Campaigners fear someone could die unless urgent action is taken at a bridge in Ambergate which has been hit by lorries five times in six months.
As reported in last week’s News, the railway bridge next to the Hurt Arms, which supports the Midlands Mainline railway, was hit again on January 7 when articulated lorry over-turned.
The driver was not injured but suffered from shock and had to be checked out by paramedics at the scene.
Now, residents have claimed accidents are at their highest level ever at the 4.8-metre-high bridge, which was built in 1931, and are demanding highways bosses at Derbyshire County Council urgently review the situation before there is a fatality.
Borough councillor for Ambergate Maurice Gent said: “The crashes seem to be a regular thingnow, we have never had so much trouble with it as there is now.
“There could be really serious accident one day someone is going to get seriously hurt.
“We have been lucky so far, but how long can that last?”
Fellow Ambergate councillor Angela Ward said: “We are all looking for ways to stop people hitting the bridge but at the end of the day the drivers have to adhere to it.
“The lorries that come through there need to slow down. It’s almost as if they see the sign and think ‘let’s see what it does’.
“Every time the bridge gets hit a civil engineer has to come and look at it, you have to wonder what it is doing to the train line.”
The tally of “bridge bashes” has doubled over the past decade, reaching more than 2,000 a year, or about five a day, according to Network Rail statistics.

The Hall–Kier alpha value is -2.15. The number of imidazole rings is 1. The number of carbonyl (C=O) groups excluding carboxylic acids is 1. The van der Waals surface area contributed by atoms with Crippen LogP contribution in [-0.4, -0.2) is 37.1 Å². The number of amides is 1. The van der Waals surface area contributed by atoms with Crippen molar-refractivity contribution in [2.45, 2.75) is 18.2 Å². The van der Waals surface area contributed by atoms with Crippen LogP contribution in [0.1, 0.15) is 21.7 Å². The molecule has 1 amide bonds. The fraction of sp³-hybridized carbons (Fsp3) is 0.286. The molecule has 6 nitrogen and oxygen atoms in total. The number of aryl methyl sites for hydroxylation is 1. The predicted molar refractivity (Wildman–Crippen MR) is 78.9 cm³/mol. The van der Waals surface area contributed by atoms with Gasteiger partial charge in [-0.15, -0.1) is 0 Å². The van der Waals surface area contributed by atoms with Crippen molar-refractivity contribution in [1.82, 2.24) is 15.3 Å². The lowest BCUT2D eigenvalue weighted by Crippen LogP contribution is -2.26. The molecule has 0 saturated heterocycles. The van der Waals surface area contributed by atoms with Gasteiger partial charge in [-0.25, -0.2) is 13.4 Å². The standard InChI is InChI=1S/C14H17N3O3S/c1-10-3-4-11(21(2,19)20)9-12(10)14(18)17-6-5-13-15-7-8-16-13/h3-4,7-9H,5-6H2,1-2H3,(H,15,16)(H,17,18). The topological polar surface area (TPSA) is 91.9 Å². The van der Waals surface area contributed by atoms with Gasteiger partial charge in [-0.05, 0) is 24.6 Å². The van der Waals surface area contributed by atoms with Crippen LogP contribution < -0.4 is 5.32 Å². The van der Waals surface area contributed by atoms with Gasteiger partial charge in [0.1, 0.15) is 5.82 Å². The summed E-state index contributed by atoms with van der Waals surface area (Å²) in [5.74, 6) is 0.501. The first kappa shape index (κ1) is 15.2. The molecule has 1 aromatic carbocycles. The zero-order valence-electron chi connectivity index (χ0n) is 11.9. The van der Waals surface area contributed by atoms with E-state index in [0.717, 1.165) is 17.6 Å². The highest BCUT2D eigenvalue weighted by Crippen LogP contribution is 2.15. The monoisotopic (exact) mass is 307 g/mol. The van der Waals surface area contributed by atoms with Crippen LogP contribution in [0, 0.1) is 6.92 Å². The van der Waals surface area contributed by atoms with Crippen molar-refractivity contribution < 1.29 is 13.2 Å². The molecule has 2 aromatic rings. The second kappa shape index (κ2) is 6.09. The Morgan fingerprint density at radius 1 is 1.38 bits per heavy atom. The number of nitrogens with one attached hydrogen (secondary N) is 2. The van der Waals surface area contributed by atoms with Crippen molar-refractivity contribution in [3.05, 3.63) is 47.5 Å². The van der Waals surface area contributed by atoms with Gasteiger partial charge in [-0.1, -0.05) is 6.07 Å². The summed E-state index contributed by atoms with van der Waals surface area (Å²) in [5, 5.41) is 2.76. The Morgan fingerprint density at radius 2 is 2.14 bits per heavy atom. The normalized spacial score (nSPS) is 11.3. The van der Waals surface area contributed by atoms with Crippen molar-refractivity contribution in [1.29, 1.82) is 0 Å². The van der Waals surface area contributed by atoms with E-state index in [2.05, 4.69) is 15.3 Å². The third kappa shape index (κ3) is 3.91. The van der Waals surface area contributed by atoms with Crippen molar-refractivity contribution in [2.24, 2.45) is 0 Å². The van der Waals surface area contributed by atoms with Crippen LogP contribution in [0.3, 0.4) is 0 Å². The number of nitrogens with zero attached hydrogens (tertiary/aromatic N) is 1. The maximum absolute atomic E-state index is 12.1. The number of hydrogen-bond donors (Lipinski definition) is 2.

The problem has caused disruption and delays amounting to more than 5,000 hours and is costing the rail industry an estimated £10 million a year.
In some cases a lorry striking a railway bridge will shift the track sideways, forcing the line to be shut.
The Bullbridge and Sawmills Area Civic Society says it will be discussing the problem with highway chiefs and will be investigating whether the demolition of a bridge at nearby Sawmills on the A610 has caused lorries to use this route instead, and prompted the accidents, it says.
It has previously maintained that the bridge which was demolished in July acted as a buffer for another railway bridge on the A610, deterring lorries from using the route.
Chairman, Freda Raphael, said: “It seems such a big coincidence, we pointed out it would have repercussions.
“It’s not up to us to draw conclusions but we do wonder how much this costing the police, NHS and the people whose journeys are diverted on roads and railways?
“There are also the families of these lorry drivers who have to hear the news that they are lying in the road with injuries.”
The problem is being investigated by highways officers at Derbyshire County Council, who will report to the Cabinet Member for Highways and Transport Simon Spencer.
He said: “If proposals come forward to me I will give them due consideration.
“A lot of these incidents by the sound of it are down to driver error.
“As with any road safety issue there is a protocol. I will await a report from the officers. Road safety is a top priority for Derbyshire County Council.”